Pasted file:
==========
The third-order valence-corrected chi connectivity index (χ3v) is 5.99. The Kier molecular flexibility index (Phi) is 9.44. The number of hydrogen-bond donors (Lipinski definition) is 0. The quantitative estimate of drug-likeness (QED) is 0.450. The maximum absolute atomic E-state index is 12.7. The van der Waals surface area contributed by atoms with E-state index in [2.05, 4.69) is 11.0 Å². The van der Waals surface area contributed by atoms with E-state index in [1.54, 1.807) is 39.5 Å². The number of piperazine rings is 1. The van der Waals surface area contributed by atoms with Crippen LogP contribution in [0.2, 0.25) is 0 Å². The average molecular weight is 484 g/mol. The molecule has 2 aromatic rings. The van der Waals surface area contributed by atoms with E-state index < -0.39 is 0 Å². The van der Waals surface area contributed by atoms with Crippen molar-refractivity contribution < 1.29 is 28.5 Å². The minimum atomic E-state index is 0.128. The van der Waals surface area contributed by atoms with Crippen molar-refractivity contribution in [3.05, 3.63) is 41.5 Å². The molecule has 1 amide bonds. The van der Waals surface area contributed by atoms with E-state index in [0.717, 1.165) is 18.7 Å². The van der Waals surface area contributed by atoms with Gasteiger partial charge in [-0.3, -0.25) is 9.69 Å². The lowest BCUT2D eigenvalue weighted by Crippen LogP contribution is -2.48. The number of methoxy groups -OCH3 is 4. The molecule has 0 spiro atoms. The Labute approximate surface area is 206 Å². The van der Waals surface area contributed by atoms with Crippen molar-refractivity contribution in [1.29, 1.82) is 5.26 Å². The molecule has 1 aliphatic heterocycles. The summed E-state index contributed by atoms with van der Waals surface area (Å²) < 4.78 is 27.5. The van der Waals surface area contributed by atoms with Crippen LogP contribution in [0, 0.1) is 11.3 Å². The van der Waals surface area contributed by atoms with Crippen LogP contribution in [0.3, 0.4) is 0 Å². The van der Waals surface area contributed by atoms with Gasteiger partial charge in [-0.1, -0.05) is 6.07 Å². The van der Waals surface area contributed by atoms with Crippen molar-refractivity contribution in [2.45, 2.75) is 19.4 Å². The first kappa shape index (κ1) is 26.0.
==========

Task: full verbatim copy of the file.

The third-order valence-corrected chi connectivity index (χ3v) is 5.99. The Kier molecular flexibility index (Phi) is 9.44. The number of hydrogen-bond donors (Lipinski definition) is 0. The quantitative estimate of drug-likeness (QED) is 0.450. The maximum absolute atomic E-state index is 12.7. The van der Waals surface area contributed by atoms with E-state index in [2.05, 4.69) is 11.0 Å². The van der Waals surface area contributed by atoms with E-state index in [1.54, 1.807) is 39.5 Å². The number of piperazine rings is 1. The van der Waals surface area contributed by atoms with Crippen LogP contribution in [0.2, 0.25) is 0 Å². The average molecular weight is 484 g/mol. The molecule has 2 aromatic rings. The van der Waals surface area contributed by atoms with E-state index < -0.39 is 0 Å². The van der Waals surface area contributed by atoms with Crippen molar-refractivity contribution < 1.29 is 28.5 Å². The minimum atomic E-state index is 0.128. The van der Waals surface area contributed by atoms with Crippen molar-refractivity contribution in [3.05, 3.63) is 41.5 Å². The molecule has 1 amide bonds. The van der Waals surface area contributed by atoms with E-state index in [0.717, 1.165) is 18.7 Å². The van der Waals surface area contributed by atoms with Gasteiger partial charge in [-0.3, -0.25) is 9.69 Å². The lowest BCUT2D eigenvalue weighted by Crippen LogP contribution is -2.48. The number of methoxy groups -OCH3 is 4. The molecule has 0 spiro atoms. The Labute approximate surface area is 206 Å². The van der Waals surface area contributed by atoms with Crippen molar-refractivity contribution in [1.29, 1.82) is 5.26 Å². The molecule has 1 aliphatic heterocycles. The summed E-state index contributed by atoms with van der Waals surface area (Å²) < 4.78 is 27.5. The van der Waals surface area contributed by atoms with Crippen LogP contribution in [0, 0.1) is 11.3 Å². The van der Waals surface area contributed by atoms with Crippen LogP contribution in [0.3, 0.4) is 0 Å². The van der Waals surface area contributed by atoms with Gasteiger partial charge in [-0.1, -0.05) is 6.07 Å². The van der Waals surface area contributed by atoms with Crippen molar-refractivity contribution in [2.45, 2.75) is 19.4 Å². The first kappa shape index (κ1) is 26.0.